That we are also Christians makes the struggle all the more complex in one way, but our identification with Jesus also means that “we do not have a high priest who is unable to empathize with our weaknesses.”12

We need to remember that Jesus was a misfit, too.


1 Click here for my review of Unoffendable, click here for a sample segment.
2 Link to Brant’s website. The show may have a different music mix in different markets.
3 Specific link to the podcast. Warning: Sherri’s laughter is infectious.
4 This is the type of distraction Brant lives for.
5 Spellcheck wants to change Strugglers to Stragglers which might work as well.
6 As true as this is, the part about “listener uniforms” should be taken with a grain of salt.
7 Listen to the song at this link.
8 I can’t prove this is an actual quotation, but Nouwen did say that we are all “wounded healers.”
9 The title of this review, We Have Met the Misfits and They is Us is a reference to the Pogo comic strip.
10 Like that time you’re friend invited you over for the evening, and it was actually an Amway meeting.
11 Learn more at cure.org
12 Hebrews 4:15 NIV
13 There is no corresponding sentence to this footnote. Brant actually only uses one footnote in the book and then in typical ADD fashion, abandons the form.

Thanks to Kimberley at HarperCollins Christian Publishing for an advance copy of Brant Hansen’s book.


Review bonus: The Misfits Tour! (They should pay us for including this.)

Date City Info
11/27/17 West Palm Beach, FL Journey Church
11/28/17 Vero Beach, FL Christian FM
12/2/17 Hagerstown, MD Word FM
1/4/18 Lynchburg, VA The Journey
1/5/18 Louisville, KY WAY FM
1/6/18 Cincinnati, OH Star 93.3
1/11/18 Hazel Green, AL WAY FM
1/12/18 Tallahassee, FL WAY FM
1/13/18 Panama City, FL WAY FM
1/18/18 Indianapolis, IN Shine FM
1/19/18 Chicago, IL Shine FM
1/20/18 Ft. Wayne, IN Star
1/25/18 Riverside, CA KSGN
1/26/18 Bakersfield, CA KDUV
1/27/18 Visalia, CA KDUV

By the way, does anyone else think it strange that an introvert wants to go on tour where everybody will be looking at him?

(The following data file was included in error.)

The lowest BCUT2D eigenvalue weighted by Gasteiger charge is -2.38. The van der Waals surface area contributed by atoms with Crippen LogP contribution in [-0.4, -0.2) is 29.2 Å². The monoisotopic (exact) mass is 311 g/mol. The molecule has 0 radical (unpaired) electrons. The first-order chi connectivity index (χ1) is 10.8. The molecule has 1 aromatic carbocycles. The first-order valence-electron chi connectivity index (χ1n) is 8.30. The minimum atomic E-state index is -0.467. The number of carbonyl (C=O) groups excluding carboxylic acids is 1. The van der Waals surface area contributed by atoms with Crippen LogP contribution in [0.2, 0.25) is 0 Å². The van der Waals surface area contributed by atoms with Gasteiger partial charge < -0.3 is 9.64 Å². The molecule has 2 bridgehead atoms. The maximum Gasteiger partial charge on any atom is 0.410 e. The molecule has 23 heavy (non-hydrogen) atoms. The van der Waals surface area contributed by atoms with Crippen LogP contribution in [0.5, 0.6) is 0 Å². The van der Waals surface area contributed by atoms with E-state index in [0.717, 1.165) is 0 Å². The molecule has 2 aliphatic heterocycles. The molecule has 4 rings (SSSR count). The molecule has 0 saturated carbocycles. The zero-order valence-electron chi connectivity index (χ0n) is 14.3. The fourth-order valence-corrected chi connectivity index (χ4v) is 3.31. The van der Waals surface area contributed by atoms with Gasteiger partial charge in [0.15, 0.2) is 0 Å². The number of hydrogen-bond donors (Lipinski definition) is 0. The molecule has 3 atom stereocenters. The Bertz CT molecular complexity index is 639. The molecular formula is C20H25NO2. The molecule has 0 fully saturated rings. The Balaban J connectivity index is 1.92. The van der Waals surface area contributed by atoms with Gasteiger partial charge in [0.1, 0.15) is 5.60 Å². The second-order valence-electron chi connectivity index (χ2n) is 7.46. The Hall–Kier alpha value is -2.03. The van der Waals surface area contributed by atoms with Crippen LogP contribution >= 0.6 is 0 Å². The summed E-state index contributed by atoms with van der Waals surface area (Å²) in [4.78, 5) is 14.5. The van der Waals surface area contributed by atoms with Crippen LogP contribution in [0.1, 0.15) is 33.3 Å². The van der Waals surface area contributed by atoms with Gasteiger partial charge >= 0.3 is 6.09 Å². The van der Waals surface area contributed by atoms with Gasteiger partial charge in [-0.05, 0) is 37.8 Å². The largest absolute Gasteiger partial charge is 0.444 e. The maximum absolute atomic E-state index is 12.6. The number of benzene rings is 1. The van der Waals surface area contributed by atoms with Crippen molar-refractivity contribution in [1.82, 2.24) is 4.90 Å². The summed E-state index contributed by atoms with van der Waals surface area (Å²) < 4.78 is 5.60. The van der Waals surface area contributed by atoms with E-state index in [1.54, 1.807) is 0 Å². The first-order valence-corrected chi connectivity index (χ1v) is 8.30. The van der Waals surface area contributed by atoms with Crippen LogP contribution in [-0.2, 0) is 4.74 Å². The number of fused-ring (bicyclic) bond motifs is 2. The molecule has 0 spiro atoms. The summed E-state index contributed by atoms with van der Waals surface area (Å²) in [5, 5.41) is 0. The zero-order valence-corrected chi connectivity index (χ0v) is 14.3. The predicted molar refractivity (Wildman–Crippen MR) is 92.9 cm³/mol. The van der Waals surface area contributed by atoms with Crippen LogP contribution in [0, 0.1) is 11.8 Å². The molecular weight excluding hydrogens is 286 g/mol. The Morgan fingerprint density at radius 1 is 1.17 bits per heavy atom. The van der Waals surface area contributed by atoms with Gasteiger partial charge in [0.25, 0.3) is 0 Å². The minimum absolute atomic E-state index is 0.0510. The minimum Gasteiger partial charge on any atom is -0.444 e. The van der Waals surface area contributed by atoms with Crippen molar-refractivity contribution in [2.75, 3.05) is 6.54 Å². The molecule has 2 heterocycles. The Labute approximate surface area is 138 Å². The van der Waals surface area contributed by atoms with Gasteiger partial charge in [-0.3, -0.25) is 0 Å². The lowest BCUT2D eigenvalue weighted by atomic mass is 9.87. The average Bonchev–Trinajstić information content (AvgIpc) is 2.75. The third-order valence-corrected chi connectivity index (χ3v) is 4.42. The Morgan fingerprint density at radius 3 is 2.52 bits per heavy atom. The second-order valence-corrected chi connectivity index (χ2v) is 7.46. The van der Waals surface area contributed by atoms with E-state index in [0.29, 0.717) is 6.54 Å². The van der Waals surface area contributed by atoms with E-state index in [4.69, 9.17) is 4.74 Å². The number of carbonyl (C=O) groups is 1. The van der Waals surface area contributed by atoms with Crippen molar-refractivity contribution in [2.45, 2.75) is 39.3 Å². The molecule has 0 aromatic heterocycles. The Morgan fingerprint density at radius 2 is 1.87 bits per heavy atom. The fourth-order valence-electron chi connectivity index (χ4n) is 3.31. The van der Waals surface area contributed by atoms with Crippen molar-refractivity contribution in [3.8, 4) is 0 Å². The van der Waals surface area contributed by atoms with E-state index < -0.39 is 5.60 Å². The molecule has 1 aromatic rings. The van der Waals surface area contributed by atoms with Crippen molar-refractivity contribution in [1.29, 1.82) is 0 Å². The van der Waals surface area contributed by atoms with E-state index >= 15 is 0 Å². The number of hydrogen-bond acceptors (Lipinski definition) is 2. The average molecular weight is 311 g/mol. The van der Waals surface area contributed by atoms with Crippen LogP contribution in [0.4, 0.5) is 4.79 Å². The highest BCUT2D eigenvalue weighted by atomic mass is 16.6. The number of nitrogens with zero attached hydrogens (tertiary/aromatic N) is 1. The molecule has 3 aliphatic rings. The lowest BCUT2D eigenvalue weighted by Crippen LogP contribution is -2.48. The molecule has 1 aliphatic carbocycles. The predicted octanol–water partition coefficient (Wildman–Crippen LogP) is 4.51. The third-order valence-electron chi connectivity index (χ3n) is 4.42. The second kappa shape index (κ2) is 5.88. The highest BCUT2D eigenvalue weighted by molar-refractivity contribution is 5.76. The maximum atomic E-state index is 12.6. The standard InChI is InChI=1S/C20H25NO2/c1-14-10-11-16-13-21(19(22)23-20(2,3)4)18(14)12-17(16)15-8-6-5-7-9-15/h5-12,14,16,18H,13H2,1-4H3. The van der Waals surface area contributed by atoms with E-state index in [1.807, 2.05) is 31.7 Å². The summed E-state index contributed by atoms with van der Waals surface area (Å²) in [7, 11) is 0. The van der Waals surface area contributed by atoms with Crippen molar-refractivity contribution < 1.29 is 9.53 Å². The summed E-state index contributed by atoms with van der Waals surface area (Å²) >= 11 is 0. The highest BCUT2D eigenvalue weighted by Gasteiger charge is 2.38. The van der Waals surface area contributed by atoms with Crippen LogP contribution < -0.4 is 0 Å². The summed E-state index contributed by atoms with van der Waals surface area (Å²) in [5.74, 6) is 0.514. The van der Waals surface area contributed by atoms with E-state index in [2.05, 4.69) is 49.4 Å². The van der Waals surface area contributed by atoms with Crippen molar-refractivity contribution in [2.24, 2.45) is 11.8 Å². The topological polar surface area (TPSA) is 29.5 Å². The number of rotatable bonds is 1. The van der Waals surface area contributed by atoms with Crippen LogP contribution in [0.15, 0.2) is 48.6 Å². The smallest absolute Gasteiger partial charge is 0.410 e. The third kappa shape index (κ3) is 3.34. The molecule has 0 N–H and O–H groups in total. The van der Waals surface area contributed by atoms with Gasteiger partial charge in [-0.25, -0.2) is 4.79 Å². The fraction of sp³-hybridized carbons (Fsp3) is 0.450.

June 22, 2017

Christian Leaders Have Feelings, Too

Have you ever received a letter or an email where you could acutely feel the pain of the person writing? It happened to me about a week ago, and not for the usual reasons that people experience hurt. This person had unexpectedly come out on the wrong side of a business dealing some other Christians. Though the letter wasn’t written particularly to evoke an emotional response, but it really affected me and has stayed with me throughout the week.

Interestingly, if I am to be perfectly honest I don’t particularly like this person. Circumstances necessitate a relationship that would not exist otherwise. Really, that’s how it is in the body of Christ. Look around your church on Sunday morning and ask yourself how likely you would otherwise be to interact with this set of people. Would you have another context to make their acquaintance? Would the ones you count as friends have ended up so through some other means?

Meanwhile, all’s fair in love and business, right? Tough luck. Easy come, easy go.

Ruminating on this continually however, I’ve been reminded that people in Christian leadership are not immune to hurt and pain. Years ago I was at a crossroads where I could have gone into pastoral ministry. “Don’t do it;” a mentor advised; “You’re not thick-skinned enough.”